There can be no two ways about this one. Even though I’m not a huge fan of either Freddie or Queen, there’s no denying that they had a massive impact on the pop scene, pop culture and the world around them.
The first time I became aware of Freddie Mercury was when he did a duet called “Barcelona” with opera singer Montserrat Cabelle. The main reason I became aware of this was because my mother, a classical singer and music teacher, nearly had apoplexy about this collaboration. That was 1988, and at the age of 13, I honestly couldn’t decide who squawked more. 😉
Nevertheless, the song was a huge hit, got a lot of airplay, and the video got a lot of time on the TV. It was the official song of the Olympic Games that year, and indelibly printed the image of a young, virile Freddie on my mind.
Of course, Queen had many more hits than this, including “Bohemian Rhapsody”, “Killer Queen”, “Somebody to Love”, “Don’t Stop Me Now”, “Crazy Little Thing Called Love”, and “We Are the Champions” and they were certainly one of the most influential bands of their time. Freddie Mercury was born in Zanzibar with the name Farrokh Bulsara on 5 September 1946. Freddie Mercury received a number of accolades. He was placed at number 58 in the BBC’s poll of the 100 Greatest Britons. A Blender and MTV2 poll of 2005 voted Mercury greatest male singer of all time. For Rolling Stone in 2008, he ranked 18 on the list of the 100 greatest singers of all time.
After having fled from Zanzibar for safety reasons and settled in the UK, in April 1970, Mercury joined guitarist Brian May and drummer Roger Taylor. Mercury chose the name “Queen” for the new band. He later said about the band’s name, “I was certainly aware of the gay connotations, but that was just one facet of it”. He also changed his surname, Bulsara, to Mercury.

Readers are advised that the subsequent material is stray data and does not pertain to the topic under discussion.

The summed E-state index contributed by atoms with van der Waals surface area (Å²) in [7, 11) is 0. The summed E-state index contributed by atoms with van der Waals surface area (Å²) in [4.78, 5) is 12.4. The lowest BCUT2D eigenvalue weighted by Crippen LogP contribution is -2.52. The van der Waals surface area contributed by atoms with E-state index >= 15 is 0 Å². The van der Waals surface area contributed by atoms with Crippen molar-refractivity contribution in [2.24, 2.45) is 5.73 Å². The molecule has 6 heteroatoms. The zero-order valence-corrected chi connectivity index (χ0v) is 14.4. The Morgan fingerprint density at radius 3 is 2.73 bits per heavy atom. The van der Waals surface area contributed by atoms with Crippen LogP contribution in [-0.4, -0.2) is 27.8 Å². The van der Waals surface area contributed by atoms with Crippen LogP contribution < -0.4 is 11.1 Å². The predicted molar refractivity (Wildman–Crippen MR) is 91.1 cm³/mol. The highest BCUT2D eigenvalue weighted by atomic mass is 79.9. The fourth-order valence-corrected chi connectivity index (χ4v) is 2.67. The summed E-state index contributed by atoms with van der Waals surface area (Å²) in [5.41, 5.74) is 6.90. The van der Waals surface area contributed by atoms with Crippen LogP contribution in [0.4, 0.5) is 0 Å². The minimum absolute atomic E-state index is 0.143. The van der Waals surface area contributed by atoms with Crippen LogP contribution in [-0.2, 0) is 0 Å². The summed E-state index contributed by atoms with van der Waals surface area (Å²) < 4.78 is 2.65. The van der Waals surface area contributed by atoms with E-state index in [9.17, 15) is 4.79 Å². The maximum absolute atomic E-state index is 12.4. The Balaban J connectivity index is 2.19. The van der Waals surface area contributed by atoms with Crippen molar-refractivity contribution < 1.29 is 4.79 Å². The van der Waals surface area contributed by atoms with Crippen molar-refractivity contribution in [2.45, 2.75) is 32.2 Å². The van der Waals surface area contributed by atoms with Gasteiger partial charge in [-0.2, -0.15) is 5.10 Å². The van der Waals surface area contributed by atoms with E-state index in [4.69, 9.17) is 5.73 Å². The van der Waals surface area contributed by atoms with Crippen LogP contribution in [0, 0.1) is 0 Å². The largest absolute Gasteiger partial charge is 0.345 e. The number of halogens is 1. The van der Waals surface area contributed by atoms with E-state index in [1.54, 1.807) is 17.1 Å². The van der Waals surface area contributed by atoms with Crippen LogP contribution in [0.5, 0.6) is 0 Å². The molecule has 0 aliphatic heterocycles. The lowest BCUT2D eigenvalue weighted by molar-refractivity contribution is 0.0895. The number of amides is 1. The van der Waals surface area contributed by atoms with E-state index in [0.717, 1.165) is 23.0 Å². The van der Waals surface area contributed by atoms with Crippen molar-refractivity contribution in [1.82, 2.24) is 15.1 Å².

How amazing that a boy from Zanzibar could make good in the western world to this extent!
There is much to be read about the man in the Wikipedia article linked here, which I won’t cover. I’ve referred to this article in this post, and reference it in this post. But I find this particularly interesting: “Although he cultivated a flamboyant stage personality, Mercury was shy and retiring when not performing, particularly around people he did not know well, and granted very few interviews. Mercury once said of himself: “When I’m performing I’m an extrovert, yet inside I’m a completely different man. While on stage, Mercury basked in the love from his audience, Kurt Cobain’s suicide note famously mentions how he both admired and envied Mercury’s relish for the love and adoration he received from the crowd.”
Indeed, I would say that it’s true that Freddie Mercury had a public persona and one that he kept very private. He only disclosed that he had AIDS on the day before he died, and I may be wrong, but I can’t find definitive proof anywhere that he ever disclosed to the world that he was gay. I think, however, that he inadvertently made AIDS more acceptable and gay more okay in the aftermath of the public’s realisation that he was gay and had AIDS.
Freddie Mercury died on 24 November 1991 at the age of 45, and I’m not sure that the world has ever seen a performer like him before or since.
This post is part of a series of posts I’m writing for a blog challenge which includes posts from A – Z. For other posts in this series, browse this blog and Typewrite Transcription.